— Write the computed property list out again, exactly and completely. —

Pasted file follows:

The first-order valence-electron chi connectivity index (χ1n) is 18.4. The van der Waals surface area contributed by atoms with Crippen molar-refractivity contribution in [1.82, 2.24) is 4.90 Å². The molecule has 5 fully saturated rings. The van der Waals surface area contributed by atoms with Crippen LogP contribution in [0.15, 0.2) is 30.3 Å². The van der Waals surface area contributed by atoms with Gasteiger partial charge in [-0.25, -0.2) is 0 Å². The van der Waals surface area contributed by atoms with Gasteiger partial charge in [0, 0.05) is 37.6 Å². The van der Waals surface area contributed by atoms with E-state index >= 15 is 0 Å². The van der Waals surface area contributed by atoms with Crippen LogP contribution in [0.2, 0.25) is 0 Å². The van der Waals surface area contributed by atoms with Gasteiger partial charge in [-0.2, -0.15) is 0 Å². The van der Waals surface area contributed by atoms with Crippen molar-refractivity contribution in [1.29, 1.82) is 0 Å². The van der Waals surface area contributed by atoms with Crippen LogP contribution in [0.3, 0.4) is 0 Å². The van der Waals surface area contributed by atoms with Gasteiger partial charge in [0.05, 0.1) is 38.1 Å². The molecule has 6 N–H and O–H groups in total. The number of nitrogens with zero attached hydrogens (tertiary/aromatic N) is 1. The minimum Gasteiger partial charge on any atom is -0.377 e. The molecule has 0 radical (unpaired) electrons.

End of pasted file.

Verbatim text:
The first-order valence-electron chi connectivity index (χ1n) is 18.4. The van der Waals surface area contributed by atoms with Crippen molar-refractivity contribution in [1.82, 2.24) is 4.90 Å². The molecule has 5 fully saturated rings. The van der Waals surface area contributed by atoms with Crippen LogP contribution in [0.15, 0.2) is 30.3 Å². The van der Waals surface area contributed by atoms with Gasteiger partial charge in [-0.25, -0.2) is 0 Å². The van der Waals surface area contributed by atoms with Gasteiger partial charge in [0, 0.05) is 37.6 Å². The van der Waals surface area contributed by atoms with E-state index >= 15 is 0 Å². The van der Waals surface area contributed by atoms with Crippen LogP contribution in [0.2, 0.25) is 0 Å². The van der Waals surface area contributed by atoms with Gasteiger partial charge in [-0.2, -0.15) is 0 Å². The van der Waals surface area contributed by atoms with Crippen molar-refractivity contribution in [1.29, 1.82) is 0 Å². The van der Waals surface area contributed by atoms with Crippen LogP contribution in [0.3, 0.4) is 0 Å². The van der Waals surface area contributed by atoms with Gasteiger partial charge in [0.05, 0.1) is 38.1 Å². The molecule has 6 N–H and O–H groups in total. The number of nitrogens with zero attached hydrogens (tertiary/aromatic N) is 1. The minimum Gasteiger partial charge on any atom is -0.377 e. The molecule has 0 radical (unpaired) electrons.